I still remember that cloudy March morning when I nostalgically left the Netherlands after completion of my MSc degree. I experienced many apparently isolated issues afterwards, but only realize until now how the long the road I had ahead was. One of the visions I cherished the most from the dutch experience, was the growing importance of the sociotechnical advances in the Geo-spatial and geo-sciences disciplines. With this vision in mind and together with other geo geeks from Chile, Colombia and Guatemala I managed to start up GeoCensos, a social enterprise project to support the adequate use of geoinformation in all kinds of organizations, especially at National Statistics Offices.
When we started we were just a bunch of geo enthusiasts posting online geo tech news from our desktop computers at home. Nowadays we can count over 60 members working in 7 countries, having developed together more than 27 geo apps, aiding in 5 national census processes and advocating for the good use of open geo data within a United Nations sponsored organization.
The road was no silky cruise. Just after graduation I lived briefly in Chile surviving as a research assistant and had even to work as a bilingual call center agent in Argentina. Suddenly dreams began to take off as a good friend called me to help in a cadastral project in La Plata. When the project ended I could also muddle through to work for a small consultancy firm in Colombia. My experiences and knowledge empowered me with confidence and so GeoCensos thrived:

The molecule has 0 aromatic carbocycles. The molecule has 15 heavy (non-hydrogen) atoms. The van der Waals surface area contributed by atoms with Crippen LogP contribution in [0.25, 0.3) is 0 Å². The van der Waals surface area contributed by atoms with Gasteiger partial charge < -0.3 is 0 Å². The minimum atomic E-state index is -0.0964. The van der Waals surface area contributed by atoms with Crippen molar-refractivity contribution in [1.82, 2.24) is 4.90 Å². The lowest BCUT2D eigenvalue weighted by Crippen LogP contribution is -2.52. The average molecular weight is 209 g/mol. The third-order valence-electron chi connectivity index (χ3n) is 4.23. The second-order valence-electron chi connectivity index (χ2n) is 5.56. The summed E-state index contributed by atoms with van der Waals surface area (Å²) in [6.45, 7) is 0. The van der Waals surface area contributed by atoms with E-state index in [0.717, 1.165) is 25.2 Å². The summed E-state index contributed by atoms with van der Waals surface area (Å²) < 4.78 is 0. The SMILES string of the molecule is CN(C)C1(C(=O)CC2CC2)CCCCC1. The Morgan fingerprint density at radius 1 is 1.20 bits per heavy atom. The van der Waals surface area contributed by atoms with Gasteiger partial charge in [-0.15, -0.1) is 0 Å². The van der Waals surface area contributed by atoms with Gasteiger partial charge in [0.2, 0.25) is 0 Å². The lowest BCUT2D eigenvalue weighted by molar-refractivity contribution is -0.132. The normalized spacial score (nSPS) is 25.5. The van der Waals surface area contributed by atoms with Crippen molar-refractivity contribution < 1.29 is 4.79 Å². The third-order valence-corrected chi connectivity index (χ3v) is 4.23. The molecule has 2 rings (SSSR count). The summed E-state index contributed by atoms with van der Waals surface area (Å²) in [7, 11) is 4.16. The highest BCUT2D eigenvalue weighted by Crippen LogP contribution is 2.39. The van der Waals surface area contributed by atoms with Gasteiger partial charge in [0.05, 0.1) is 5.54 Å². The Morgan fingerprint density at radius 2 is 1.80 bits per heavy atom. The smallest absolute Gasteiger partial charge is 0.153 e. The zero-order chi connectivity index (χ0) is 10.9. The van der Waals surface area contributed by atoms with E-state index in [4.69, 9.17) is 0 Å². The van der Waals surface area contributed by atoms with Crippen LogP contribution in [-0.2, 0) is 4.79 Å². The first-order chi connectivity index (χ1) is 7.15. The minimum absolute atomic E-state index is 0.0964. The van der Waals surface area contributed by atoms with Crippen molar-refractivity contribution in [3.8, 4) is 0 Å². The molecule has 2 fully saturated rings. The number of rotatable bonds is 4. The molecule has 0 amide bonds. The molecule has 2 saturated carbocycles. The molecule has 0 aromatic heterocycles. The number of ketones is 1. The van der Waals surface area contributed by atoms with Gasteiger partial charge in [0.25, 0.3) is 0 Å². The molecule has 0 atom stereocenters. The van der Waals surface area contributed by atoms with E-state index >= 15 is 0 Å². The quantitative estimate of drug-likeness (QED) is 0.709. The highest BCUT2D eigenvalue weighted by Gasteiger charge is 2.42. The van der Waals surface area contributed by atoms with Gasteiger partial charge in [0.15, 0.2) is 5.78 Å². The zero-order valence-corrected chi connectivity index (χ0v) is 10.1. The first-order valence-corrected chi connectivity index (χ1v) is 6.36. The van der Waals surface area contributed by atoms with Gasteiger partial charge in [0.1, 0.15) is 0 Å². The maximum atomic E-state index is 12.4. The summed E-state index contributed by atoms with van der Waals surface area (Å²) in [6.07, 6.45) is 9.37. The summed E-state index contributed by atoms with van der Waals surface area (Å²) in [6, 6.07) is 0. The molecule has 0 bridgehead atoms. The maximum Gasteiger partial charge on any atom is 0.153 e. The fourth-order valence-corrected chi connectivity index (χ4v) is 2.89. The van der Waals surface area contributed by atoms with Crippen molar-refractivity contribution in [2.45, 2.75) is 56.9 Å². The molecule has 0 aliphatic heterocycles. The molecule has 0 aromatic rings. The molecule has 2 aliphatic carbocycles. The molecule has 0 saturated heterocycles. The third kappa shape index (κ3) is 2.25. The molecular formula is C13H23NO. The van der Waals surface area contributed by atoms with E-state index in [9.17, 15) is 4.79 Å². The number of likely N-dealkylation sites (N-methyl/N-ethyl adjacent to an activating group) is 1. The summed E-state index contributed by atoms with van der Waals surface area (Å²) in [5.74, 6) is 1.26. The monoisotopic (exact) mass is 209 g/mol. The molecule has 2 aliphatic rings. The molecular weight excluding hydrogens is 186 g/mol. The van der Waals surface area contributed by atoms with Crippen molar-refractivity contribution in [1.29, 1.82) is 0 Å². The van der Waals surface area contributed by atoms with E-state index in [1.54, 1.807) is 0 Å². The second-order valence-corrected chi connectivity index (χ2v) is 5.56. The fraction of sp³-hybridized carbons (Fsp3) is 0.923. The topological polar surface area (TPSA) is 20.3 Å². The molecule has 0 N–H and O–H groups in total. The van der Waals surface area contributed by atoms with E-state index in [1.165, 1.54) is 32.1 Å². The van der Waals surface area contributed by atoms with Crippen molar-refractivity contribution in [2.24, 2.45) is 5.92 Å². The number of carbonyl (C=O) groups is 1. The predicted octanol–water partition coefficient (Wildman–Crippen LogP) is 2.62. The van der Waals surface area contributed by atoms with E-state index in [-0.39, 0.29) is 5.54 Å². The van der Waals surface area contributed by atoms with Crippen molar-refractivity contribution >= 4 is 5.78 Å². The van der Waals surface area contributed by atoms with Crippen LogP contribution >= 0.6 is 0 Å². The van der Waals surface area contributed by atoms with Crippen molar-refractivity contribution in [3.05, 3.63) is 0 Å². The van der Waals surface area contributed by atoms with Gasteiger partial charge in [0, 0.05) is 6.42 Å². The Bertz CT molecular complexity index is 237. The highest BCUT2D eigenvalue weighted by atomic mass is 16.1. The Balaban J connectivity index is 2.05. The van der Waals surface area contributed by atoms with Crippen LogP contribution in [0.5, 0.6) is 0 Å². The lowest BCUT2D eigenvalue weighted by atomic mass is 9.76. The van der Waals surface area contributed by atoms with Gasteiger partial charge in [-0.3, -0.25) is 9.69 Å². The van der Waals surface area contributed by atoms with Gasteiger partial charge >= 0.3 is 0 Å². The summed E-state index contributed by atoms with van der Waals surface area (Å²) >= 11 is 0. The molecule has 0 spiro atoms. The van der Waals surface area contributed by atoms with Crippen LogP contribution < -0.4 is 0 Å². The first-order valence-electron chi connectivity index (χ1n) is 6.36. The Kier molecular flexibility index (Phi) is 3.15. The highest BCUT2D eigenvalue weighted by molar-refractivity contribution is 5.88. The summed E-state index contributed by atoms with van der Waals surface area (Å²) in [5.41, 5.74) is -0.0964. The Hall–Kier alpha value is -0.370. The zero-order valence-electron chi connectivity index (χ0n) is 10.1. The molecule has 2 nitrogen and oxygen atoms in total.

· My group and I wrote 647 papers including articles, blogs and posts for 12 newspapers and media in the region, reporting on geotechnologies and geodata in several studies from 2010 to 2016.
· Contributed as back office to give support in the Santiaguito volcano earthquake in Guatemala in 2012 for CONRED, National Coordination Agency for Natural Disasters.
· We organized a self-funded Road Show called GeoCensos Mesoamerica RS in 7cities in 5 Mesoamerican countries for the evangelization with geo data tools for universities and NGOs.
· Provided support to the Space Apps Challenge promoted by NASA Aerospatial Agency in 2013 in Bogotá, Panama and Santa Marta, and also in San Salvador, Central America in 2014.
· In 2015, we represented the Latin American civil society at the International Open Data Conference in Ottawa, participated at the SoTM United States in New York and attended the 8th meeting of the Statistical Conference of the America in Quito.
· Organized Mapps Hackathon I and II in Bogota, Guatemala City, Medellin, Panama City, Quito, Santa Marta, San Salvador, Soacha and Neiva between 2013 and 2014.
· We joined the eDiplomacy US State Dept program presenting a GeoData speed geek at Techcamps in San Salvador, Bogotá and Cali in Colombia.
· In 2016, we portrayed updated results from the Stats Up project and benchmarked other Openstreetmap evangelization experiences at State of the Map US Conference in Seattle 2016. Also, we lectured on census data collaboration at the Global Partnership for Sustainable Development Data workshops in Nairobi and Dar es Salam.
· Just recently, we participated as part of the civil sector in the the high level seminar on the 2020 round of censuses and the 2030 Agenda in Panama.
As the universal athlete Muhammad Ali once said: “Wars of nations are fought to change maps. But wars of poverty are fought to map change”. This quote inspires us every day to keep on walking the road ahead and mapping together a better world.
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